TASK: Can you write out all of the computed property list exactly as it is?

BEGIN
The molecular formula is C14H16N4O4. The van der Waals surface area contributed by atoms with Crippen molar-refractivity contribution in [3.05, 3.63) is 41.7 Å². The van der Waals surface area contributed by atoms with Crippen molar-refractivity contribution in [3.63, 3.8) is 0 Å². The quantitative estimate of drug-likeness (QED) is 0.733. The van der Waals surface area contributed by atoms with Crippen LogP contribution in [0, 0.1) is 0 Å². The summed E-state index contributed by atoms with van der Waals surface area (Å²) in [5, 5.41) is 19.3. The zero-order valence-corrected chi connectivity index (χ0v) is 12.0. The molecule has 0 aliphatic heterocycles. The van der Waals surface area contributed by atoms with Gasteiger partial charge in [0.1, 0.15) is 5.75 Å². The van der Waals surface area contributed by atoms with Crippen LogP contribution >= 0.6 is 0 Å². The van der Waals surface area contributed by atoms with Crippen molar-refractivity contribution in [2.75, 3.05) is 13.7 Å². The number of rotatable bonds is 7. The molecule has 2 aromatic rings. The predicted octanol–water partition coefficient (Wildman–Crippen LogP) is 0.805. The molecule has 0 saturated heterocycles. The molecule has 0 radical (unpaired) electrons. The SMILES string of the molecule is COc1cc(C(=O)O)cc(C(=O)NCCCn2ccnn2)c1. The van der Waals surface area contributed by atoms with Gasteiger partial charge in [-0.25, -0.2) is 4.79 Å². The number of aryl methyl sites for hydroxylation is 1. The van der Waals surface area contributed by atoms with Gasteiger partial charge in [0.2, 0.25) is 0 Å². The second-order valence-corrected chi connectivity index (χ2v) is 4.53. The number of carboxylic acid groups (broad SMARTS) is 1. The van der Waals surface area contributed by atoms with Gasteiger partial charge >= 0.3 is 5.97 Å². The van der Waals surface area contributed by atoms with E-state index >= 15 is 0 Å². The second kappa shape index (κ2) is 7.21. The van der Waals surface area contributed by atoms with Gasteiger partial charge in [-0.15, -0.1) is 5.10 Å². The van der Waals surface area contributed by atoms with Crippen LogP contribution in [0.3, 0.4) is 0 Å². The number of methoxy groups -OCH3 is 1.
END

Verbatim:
The molecular formula is C14H16N4O4. The van der Waals surface area contributed by atoms with Crippen molar-refractivity contribution in [3.05, 3.63) is 41.7 Å². The van der Waals surface area contributed by atoms with Crippen molar-refractivity contribution in [3.63, 3.8) is 0 Å². The quantitative estimate of drug-likeness (QED) is 0.733. The van der Waals surface area contributed by atoms with Crippen LogP contribution in [0, 0.1) is 0 Å². The summed E-state index contributed by atoms with van der Waals surface area (Å²) in [5, 5.41) is 19.3. The zero-order valence-corrected chi connectivity index (χ0v) is 12.0. The molecule has 0 aliphatic heterocycles. The van der Waals surface area contributed by atoms with Gasteiger partial charge in [0.1, 0.15) is 5.75 Å². The van der Waals surface area contributed by atoms with Crippen LogP contribution >= 0.6 is 0 Å². The van der Waals surface area contributed by atoms with Crippen molar-refractivity contribution in [2.75, 3.05) is 13.7 Å². The number of rotatable bonds is 7. The molecule has 2 aromatic rings. The predicted octanol–water partition coefficient (Wildman–Crippen LogP) is 0.805. The molecule has 0 saturated heterocycles. The molecule has 0 radical (unpaired) electrons. The SMILES string of the molecule is COc1cc(C(=O)O)cc(C(=O)NCCCn2ccnn2)c1. The van der Waals surface area contributed by atoms with Gasteiger partial charge in [-0.25, -0.2) is 4.79 Å². The number of aryl methyl sites for hydroxylation is 1. The van der Waals surface area contributed by atoms with Gasteiger partial charge in [0.2, 0.25) is 0 Å². The second-order valence-corrected chi connectivity index (χ2v) is 4.53. The number of carboxylic acid groups (broad SMARTS) is 1. The van der Waals surface area contributed by atoms with Gasteiger partial charge >= 0.3 is 5.97 Å². The van der Waals surface area contributed by atoms with E-state index >= 15 is 0 Å². The second kappa shape index (κ2) is 7.21. The van der Waals surface area contributed by atoms with Gasteiger partial charge in [-0.15, -0.1) is 5.10 Å². The van der Waals surface area contributed by atoms with Crippen LogP contribution in [0.3, 0.4) is 0 Å². The number of methoxy groups -OCH3 is 1.